Neuroscientists Claim This Song Reduces Anxiety By 65% [Listen]

Nowadays, almost every person suffers from some form of anxiety. This assertion is supported by many researchers and surveys, such as the survey conducted in 2013 in the U.K. This was a nearly four-year-lasted survey, which showed that 41.6% of college students suffer from anxiety.

The statistics in the UK tells us that approximately one-third of women (and one in ten for men) suffer from panic attacks.

In fact, as that happens frequently, it’s even become normal to feel stressed out most of the time. There are different subjects that make this stress a reality, from some world issues, such as wars, poverty, catastrophes, but also issues closer to you, in your environment of living.

That challenged the researchers to look for the solutions to release the stress, and at Mindlab International, based in the U.K., they have developed a song that can reportedly reduce anxiety in individuals by 65%. They conducted a study that involved participants trying to solve complex stress situations, measuring their brain activity by sensors (heart rate, the rate of breathing and blood pressure). The song “Weightless” was found to drastically reduce anxiety, and additionally, they found that music helped reduce their physiological resting rates by 35%.

The song was composed by the Marconi Union and designed to induce a highly relaxed state. All that was done with the collaboration of the musicians and the sound therapists, in order to produce the perfect arrangement of harmonies, bass lines, and rhythms. You can listen to it for yourself here:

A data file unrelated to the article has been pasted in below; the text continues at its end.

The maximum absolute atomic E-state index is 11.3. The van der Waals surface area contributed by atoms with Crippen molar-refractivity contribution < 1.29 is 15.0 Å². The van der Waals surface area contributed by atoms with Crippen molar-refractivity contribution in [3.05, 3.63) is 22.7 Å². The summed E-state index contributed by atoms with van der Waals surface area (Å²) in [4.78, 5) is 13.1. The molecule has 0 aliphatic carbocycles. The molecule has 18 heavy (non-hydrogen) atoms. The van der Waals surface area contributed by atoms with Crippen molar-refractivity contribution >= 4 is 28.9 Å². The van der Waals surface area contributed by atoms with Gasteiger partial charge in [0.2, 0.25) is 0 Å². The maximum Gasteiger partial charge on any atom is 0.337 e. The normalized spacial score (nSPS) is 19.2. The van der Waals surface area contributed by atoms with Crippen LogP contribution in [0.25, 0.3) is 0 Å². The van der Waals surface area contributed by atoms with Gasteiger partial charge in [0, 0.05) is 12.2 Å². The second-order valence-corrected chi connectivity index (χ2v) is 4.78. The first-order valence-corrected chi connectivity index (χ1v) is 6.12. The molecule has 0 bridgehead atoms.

As the stress is somehow linked to all modern illnesses, it’s important for everyone to adopt a practice and to find inner peace.

There are many strategies how to lower anxiety in individuals and achieve the peace, such as meditation, exercise, yoga, and creative endeavors. All of them have significant effects in lowering the amount of cortisol produced by the body. Cortisol precedes inflammation and causes diseases of comfortable circumstances and other concerns, such as weight gain.

Sources

[1] American Psychological Association. (2013, June). UPFRONT College students’ mental health is a growing concern, survey finds. Retrieved from www.apa.org

[2] www.inc.com

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